Over the years, the Boy Scouts have destroyed an unknown number of Perversion files. Through at least the 1980s, the Boy Scouts regularly culled the files to remove the files of deceased and elderly perpetrators. For many years, the Boy Scout policy was to destroy the file of anyone who was older than 72. Once a file was destroyed, there was no record that the person had ever been barred from Scouting. In theory, a 73-year-old pedophile who had been banned from registering as a volunteer would be approved by the Boy Scouts because there would be no record of his past Perversion file.

In the 1970s, the Boy Scouts reviewed all of the Perversion files that existed at that point – estimated at over 4,000 files – and destroyed “at least half” of those files. They kept no record of the files destroyed.
Because of the Boy Scout’s systematic destruction of files, there is no way to know or even estimate the total number of Perversion files on child molesters that the Boy Scouts created over the years.

3) BSA’S “PROBATION” SYSTEM HID ACCUSED MOLESTERS
Another reason the existing files do not show the extent of the problem of child abuse in Scouting is because the Boy Scouts had a “probation” policy up until the 1980s. A man put on probation was not kicked out, but could continue to serve as a Scoutmaster. If there were no complaints or accusations for two years, the BSA’s policy was to destroy the man’s probation file, but there were no other restrictions of safeguards on his continued participation.

The now-public files include many examples of the BSA allowing accused pedophiles to actively participate with troops on a probationary basis.
Sometimes, men were put on probation because the BSA did not believe the allegations were serious enough to kick them out. For example, one file from Colorado shows that Floyd David Slusher was put on probation after confessing that he had sexually molested a Scout over a three or four year period. He continued to serve as a Scoutmaster for four years. The BSA finally kicked him out when he was convicted for having sex with an 11-year-old Scout in his troop.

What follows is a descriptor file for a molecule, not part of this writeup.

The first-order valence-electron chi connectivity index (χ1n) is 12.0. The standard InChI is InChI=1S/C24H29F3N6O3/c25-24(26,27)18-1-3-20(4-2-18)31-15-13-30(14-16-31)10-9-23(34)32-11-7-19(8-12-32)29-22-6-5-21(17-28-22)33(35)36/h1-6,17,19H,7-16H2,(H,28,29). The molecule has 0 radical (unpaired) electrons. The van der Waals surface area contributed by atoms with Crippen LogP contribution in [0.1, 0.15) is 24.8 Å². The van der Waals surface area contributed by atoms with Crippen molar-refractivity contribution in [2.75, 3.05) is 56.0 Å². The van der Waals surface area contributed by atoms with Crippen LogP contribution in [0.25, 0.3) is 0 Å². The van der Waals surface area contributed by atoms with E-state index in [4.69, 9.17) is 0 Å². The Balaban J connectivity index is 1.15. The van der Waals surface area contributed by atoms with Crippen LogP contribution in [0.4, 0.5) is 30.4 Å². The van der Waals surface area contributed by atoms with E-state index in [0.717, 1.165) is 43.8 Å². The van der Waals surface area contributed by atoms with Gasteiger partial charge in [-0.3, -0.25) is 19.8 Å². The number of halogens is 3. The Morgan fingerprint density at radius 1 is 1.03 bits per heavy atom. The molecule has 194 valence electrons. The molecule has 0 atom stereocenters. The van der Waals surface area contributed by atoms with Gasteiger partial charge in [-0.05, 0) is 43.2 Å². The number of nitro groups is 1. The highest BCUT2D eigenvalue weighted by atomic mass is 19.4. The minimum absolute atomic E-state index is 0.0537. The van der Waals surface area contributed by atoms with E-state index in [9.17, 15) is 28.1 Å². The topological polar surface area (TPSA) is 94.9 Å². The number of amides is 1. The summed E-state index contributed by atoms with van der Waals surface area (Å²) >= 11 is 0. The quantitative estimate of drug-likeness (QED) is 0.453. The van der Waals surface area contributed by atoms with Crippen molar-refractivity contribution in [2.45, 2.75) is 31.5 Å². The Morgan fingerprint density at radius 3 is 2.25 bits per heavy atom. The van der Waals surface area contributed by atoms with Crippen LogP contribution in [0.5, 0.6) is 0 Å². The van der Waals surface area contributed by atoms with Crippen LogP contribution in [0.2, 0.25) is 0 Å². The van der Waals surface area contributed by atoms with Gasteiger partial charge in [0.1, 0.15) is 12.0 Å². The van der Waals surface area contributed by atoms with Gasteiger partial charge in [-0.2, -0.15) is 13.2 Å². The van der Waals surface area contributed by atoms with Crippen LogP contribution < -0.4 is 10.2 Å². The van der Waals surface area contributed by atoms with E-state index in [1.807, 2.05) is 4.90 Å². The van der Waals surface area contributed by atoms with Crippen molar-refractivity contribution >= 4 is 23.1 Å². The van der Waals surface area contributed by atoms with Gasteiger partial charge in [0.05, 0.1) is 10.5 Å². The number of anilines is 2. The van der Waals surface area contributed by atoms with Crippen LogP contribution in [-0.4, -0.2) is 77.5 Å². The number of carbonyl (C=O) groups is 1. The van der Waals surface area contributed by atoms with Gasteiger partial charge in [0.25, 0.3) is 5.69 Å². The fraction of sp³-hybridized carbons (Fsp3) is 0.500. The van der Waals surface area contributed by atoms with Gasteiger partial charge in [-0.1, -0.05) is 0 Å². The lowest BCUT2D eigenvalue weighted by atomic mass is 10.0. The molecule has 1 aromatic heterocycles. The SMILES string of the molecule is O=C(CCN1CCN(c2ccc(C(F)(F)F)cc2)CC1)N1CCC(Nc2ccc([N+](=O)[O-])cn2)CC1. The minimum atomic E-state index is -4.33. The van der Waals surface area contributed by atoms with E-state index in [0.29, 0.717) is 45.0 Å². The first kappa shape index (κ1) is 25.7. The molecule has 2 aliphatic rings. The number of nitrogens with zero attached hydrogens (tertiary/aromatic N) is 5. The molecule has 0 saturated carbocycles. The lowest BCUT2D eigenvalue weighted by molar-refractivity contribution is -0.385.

The saddest part of this story is shown in the police report in Slusher’s Boy Scout file, when the police concluded:

“During the interviews . . . [the police] learned of many other victim’s too numerous to interview. It has been learned that almost every boy in troop 75 and troop 73 has been approached sexually by Slusher on one time or another. . . . It is evident, however, that Slusher, through his sexual assaults on young boys, has affected emotionally, many young lives.“

Worse than putting accused molesters on probation initially, the BSA sometimes allowed Ineligible Volunteers with existing Perversion files to return to Scouting on a probationary basis. For example, one file shows that Richard Cremins Watterson was kicked out of the Scouts in 1967, based on reports that he had repeatedly fondled an eight year old boy, his 11-year-old brother, and at least one other Scout on camping trips.

In 1976, knowing that Watterson was in a Perversion file, the BSA allowed him to re-register as an Assistant Scoutmaster and volunteer on the Council camping committee. The only restriction on his activities was that the BSA noted in his Perversion file that he was on probation for the next two years. 15 months later, the man was arrested for having sodomized an 11-year-old Scout.

Files like these show how the Boy Scout’s Ineligible File system failed to work because so many men on probation went on to abuse more children.
But the files also demonstrate that there are no existing records of the unknown number of probation files the BSA destroyed simply because the bad guy was clever enough to not get caught again during his two-year probation.